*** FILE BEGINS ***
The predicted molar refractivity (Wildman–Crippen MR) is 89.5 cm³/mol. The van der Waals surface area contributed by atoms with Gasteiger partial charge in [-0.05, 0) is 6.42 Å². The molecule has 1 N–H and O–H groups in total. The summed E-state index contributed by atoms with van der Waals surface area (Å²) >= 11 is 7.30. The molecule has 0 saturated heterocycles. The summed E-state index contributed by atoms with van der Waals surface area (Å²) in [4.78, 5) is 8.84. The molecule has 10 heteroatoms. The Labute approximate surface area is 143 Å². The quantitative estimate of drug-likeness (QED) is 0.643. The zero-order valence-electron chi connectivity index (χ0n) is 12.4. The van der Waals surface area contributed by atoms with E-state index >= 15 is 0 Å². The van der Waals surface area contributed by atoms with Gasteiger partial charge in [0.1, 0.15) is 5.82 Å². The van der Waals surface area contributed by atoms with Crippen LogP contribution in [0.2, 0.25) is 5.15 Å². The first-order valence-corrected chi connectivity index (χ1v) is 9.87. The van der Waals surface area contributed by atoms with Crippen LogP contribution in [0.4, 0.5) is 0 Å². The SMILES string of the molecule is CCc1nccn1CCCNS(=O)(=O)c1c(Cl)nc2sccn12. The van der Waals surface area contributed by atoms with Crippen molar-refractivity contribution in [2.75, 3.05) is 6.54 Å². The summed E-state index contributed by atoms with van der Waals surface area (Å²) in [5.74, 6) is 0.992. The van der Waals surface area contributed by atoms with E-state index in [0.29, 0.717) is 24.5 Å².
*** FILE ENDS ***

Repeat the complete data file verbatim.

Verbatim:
The predicted molar refractivity (Wildman–Crippen MR) is 89.5 cm³/mol. The van der Waals surface area contributed by atoms with Gasteiger partial charge in [-0.05, 0) is 6.42 Å². The molecule has 1 N–H and O–H groups in total. The summed E-state index contributed by atoms with van der Waals surface area (Å²) >= 11 is 7.30. The molecule has 0 saturated heterocycles. The summed E-state index contributed by atoms with van der Waals surface area (Å²) in [4.78, 5) is 8.84. The molecule has 10 heteroatoms. The Labute approximate surface area is 143 Å². The quantitative estimate of drug-likeness (QED) is 0.643. The zero-order valence-electron chi connectivity index (χ0n) is 12.4. The van der Waals surface area contributed by atoms with E-state index >= 15 is 0 Å². The van der Waals surface area contributed by atoms with Gasteiger partial charge in [0.1, 0.15) is 5.82 Å². The van der Waals surface area contributed by atoms with Crippen LogP contribution in [0.2, 0.25) is 5.15 Å². The first-order valence-corrected chi connectivity index (χ1v) is 9.87. The van der Waals surface area contributed by atoms with Crippen LogP contribution in [0.4, 0.5) is 0 Å². The SMILES string of the molecule is CCc1nccn1CCCNS(=O)(=O)c1c(Cl)nc2sccn12. The van der Waals surface area contributed by atoms with Crippen molar-refractivity contribution in [2.75, 3.05) is 6.54 Å². The summed E-state index contributed by atoms with van der Waals surface area (Å²) in [5.74, 6) is 0.992. The van der Waals surface area contributed by atoms with E-state index in [0.29, 0.717) is 24.5 Å².